Teeth and beak clipping are common practices in the pork, chicken (meat), and egg industries. Pigs have their teeth clipped and chickens have their beaks clipped to prevent the animals from attacking and “cannibalising” one another due to the confining and disgusting environment they are forced to live in. Teeth and beak clipping are known to make the wounds more prone to infection.
Pigs are remarkably intelligent animals — numerous studies put their IQ’s higher than that of dogs — and when denied their natural need to play in mud, have social communication with their peers, or even be able to turn around, they become agitated and are literally driven insane. They begin to pick on each other, bite each other’s tails, and even kill and eat each other. Cannibalism in pigs is not normal in the wild, however in factory farms it is commonplace because of their inability to perform their most basic behaviors and attend to their most basic needs.
Chickens are highly social animals and are far more intelligent than most give them credit for. When cramped in battery cages and large, poorly ventilated warehouses, chickens begin to peck at each other in their frustration. In the wild, chickens use their beaks for many important functions including preening, eating, and exploring their environment. A chicken’s beak serves the same function as a human’s hands. When we deny a chicken the ability to enjoy the use of his or her beak, we are denying them the ability to experience and explore the world around them.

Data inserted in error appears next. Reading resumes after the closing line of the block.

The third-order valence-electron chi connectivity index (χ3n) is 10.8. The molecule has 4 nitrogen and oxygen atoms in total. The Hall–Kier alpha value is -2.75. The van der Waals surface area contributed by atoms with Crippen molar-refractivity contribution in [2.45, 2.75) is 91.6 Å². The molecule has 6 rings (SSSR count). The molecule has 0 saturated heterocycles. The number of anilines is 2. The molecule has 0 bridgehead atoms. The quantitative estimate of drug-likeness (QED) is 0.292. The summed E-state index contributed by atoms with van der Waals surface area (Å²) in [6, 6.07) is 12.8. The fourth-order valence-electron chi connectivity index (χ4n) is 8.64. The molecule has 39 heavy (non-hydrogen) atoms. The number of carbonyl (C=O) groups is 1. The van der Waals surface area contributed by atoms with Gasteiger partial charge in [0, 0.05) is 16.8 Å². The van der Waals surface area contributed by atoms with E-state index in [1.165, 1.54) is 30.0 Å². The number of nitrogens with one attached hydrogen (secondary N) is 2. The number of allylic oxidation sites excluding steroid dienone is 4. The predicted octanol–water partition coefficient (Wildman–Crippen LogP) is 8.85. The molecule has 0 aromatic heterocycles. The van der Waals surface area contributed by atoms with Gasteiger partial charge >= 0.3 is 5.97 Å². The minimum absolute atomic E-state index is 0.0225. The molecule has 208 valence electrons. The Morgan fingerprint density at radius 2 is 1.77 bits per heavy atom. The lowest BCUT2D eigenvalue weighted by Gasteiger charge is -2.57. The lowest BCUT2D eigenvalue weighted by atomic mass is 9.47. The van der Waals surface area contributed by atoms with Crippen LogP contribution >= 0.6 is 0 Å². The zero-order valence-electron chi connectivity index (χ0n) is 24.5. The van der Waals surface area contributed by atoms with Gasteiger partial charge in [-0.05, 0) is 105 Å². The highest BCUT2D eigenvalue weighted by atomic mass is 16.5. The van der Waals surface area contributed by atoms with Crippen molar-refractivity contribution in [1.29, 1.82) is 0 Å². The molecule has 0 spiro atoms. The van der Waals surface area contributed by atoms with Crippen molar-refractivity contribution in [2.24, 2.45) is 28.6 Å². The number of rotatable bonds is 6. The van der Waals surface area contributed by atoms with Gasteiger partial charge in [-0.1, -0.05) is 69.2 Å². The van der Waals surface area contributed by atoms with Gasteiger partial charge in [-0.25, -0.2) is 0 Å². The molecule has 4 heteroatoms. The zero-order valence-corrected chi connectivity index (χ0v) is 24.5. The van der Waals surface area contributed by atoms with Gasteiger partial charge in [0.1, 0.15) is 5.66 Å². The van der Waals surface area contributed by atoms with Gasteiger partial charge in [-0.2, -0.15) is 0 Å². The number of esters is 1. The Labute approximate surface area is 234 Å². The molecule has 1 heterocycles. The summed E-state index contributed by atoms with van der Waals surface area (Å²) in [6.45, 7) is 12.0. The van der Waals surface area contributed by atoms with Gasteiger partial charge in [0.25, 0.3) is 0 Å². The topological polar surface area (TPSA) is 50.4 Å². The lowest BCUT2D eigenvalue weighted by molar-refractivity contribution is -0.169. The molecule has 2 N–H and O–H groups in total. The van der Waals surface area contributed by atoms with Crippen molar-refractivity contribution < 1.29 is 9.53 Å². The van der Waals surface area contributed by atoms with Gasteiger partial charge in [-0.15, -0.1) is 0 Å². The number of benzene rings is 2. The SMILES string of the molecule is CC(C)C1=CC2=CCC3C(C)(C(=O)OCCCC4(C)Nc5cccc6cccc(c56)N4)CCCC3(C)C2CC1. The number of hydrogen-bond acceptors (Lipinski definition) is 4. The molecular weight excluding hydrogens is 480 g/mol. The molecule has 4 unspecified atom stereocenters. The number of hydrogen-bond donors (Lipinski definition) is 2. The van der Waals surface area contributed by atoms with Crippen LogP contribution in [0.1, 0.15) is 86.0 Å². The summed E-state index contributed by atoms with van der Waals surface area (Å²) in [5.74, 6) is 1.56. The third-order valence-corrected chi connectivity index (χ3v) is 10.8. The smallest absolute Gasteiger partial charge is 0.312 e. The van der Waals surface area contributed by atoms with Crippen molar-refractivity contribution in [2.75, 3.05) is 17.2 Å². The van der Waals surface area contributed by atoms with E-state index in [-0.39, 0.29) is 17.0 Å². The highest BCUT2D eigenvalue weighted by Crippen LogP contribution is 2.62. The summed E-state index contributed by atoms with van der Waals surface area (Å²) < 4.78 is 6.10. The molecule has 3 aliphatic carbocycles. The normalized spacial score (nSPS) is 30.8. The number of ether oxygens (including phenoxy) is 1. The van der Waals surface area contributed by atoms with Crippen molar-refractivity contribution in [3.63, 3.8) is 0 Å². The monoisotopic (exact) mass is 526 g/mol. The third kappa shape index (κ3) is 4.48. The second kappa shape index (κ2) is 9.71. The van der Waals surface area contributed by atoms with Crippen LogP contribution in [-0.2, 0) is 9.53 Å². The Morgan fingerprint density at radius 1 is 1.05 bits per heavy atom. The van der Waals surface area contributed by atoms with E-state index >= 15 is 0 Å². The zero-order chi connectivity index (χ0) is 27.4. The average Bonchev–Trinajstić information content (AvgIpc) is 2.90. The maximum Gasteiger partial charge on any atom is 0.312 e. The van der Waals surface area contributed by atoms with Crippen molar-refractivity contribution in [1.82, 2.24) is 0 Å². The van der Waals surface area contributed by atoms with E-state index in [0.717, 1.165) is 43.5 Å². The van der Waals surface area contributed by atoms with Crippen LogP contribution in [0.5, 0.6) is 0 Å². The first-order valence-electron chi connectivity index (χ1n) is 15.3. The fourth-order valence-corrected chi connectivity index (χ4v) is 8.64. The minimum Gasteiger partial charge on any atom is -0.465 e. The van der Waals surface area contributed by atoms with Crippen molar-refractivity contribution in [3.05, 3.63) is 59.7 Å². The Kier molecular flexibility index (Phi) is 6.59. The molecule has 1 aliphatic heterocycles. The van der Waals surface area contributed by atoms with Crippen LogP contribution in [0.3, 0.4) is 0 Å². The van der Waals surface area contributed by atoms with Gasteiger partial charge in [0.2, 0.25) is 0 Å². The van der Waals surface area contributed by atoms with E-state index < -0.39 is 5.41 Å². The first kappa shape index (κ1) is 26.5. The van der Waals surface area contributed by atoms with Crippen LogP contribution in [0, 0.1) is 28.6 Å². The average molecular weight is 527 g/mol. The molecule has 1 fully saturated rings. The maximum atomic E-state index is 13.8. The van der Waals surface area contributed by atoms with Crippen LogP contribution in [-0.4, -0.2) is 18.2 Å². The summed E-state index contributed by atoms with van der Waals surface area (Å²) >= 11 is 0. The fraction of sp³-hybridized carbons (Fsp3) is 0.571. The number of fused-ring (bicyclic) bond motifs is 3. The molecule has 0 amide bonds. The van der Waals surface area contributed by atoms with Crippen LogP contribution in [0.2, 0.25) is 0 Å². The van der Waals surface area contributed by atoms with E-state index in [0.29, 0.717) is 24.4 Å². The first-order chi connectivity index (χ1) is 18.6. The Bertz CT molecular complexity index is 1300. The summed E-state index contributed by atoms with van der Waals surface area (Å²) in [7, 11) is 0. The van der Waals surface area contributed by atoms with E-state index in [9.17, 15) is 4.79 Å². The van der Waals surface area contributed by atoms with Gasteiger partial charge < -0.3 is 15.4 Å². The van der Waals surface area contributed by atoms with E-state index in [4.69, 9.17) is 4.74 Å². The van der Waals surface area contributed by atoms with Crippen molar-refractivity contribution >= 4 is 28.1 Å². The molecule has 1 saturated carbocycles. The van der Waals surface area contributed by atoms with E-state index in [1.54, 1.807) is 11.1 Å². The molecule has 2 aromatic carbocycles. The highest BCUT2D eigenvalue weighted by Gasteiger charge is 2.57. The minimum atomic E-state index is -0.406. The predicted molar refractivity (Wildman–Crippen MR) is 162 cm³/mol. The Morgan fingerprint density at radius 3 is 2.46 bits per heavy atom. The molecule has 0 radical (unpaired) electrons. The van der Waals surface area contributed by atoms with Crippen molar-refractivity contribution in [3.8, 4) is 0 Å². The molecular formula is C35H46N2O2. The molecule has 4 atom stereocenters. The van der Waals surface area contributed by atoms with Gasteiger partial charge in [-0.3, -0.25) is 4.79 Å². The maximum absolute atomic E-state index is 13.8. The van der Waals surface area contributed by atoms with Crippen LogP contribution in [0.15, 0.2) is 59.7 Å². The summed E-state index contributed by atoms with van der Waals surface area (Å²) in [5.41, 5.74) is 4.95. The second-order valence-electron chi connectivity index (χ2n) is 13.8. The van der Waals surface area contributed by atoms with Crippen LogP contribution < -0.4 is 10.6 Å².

Teeth and beak clipping is excruciating. Like other animals with teeth (including humans), pigs teeth contain pain-sensing nerves. When their teeth are cut these pain sensing nerves are triggered and the pig experiences intense pain, like any of us would. Chickens beaks are composed of cartilage and nerve tissue, and are also capable of feeling acute pain. When beaks are cut with a hot blade or laser they experience pain. It seems so obvious, but because it is not our own pain it becomes easy to dismiss. When we put ourselves in their place and imagine what it would be like if this was happening to us it becomes much easier to imagine what their pain must feel like. Fortunately for us, we only have to imagine. For pigs and chickens, they must endure this every day for as long as people consume meat and eggs.